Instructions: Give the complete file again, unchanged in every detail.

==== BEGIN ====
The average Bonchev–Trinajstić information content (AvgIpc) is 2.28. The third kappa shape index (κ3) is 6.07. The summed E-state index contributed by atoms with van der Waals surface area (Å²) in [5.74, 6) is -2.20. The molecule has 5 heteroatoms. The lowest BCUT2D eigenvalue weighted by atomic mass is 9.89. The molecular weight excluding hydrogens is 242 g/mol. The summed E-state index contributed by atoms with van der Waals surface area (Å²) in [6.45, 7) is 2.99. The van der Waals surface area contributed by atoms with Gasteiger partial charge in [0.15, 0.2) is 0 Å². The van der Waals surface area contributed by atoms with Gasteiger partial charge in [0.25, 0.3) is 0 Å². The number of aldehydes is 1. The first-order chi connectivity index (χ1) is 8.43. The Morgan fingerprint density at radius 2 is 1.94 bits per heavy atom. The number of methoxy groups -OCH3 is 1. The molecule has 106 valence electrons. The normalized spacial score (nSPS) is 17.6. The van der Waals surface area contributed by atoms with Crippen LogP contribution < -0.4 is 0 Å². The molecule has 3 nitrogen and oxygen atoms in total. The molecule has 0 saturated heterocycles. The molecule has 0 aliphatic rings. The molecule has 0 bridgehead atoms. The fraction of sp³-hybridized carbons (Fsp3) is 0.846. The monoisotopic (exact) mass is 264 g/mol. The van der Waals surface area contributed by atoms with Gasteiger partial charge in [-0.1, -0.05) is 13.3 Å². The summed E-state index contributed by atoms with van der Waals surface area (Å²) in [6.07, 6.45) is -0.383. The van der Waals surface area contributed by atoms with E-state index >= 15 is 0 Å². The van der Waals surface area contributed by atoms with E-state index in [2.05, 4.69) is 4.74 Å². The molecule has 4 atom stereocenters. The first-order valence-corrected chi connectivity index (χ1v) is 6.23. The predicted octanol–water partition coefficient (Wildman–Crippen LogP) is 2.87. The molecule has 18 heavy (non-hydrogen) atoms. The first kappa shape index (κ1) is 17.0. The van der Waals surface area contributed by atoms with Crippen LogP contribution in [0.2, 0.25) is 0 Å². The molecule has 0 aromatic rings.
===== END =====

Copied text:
The average Bonchev–Trinajstić information content (AvgIpc) is 2.28. The third kappa shape index (κ3) is 6.07. The summed E-state index contributed by atoms with van der Waals surface area (Å²) in [5.74, 6) is -2.20. The molecule has 5 heteroatoms. The lowest BCUT2D eigenvalue weighted by atomic mass is 9.89. The molecular weight excluding hydrogens is 242 g/mol. The summed E-state index contributed by atoms with van der Waals surface area (Å²) in [6.45, 7) is 2.99. The van der Waals surface area contributed by atoms with Gasteiger partial charge in [0.15, 0.2) is 0 Å². The van der Waals surface area contributed by atoms with Gasteiger partial charge in [0.25, 0.3) is 0 Å². The number of aldehydes is 1. The first-order chi connectivity index (χ1) is 8.43. The Morgan fingerprint density at radius 2 is 1.94 bits per heavy atom. The number of methoxy groups -OCH3 is 1. The molecule has 106 valence electrons. The normalized spacial score (nSPS) is 17.6. The van der Waals surface area contributed by atoms with Crippen LogP contribution < -0.4 is 0 Å². The molecule has 3 nitrogen and oxygen atoms in total. The molecule has 0 saturated heterocycles. The molecule has 0 aliphatic rings. The molecule has 0 bridgehead atoms. The fraction of sp³-hybridized carbons (Fsp3) is 0.846. The monoisotopic (exact) mass is 264 g/mol. The van der Waals surface area contributed by atoms with Gasteiger partial charge in [-0.1, -0.05) is 13.3 Å². The summed E-state index contributed by atoms with van der Waals surface area (Å²) in [6.07, 6.45) is -0.383. The van der Waals surface area contributed by atoms with E-state index >= 15 is 0 Å². The van der Waals surface area contributed by atoms with E-state index in [2.05, 4.69) is 4.74 Å². The molecule has 4 atom stereocenters. The first-order valence-corrected chi connectivity index (χ1v) is 6.23. The predicted octanol–water partition coefficient (Wildman–Crippen LogP) is 2.87. The molecule has 18 heavy (non-hydrogen) atoms. The first kappa shape index (κ1) is 17.0. The van der Waals surface area contributed by atoms with Crippen LogP contribution in [0.2, 0.25) is 0 Å². The molecule has 0 aromatic rings.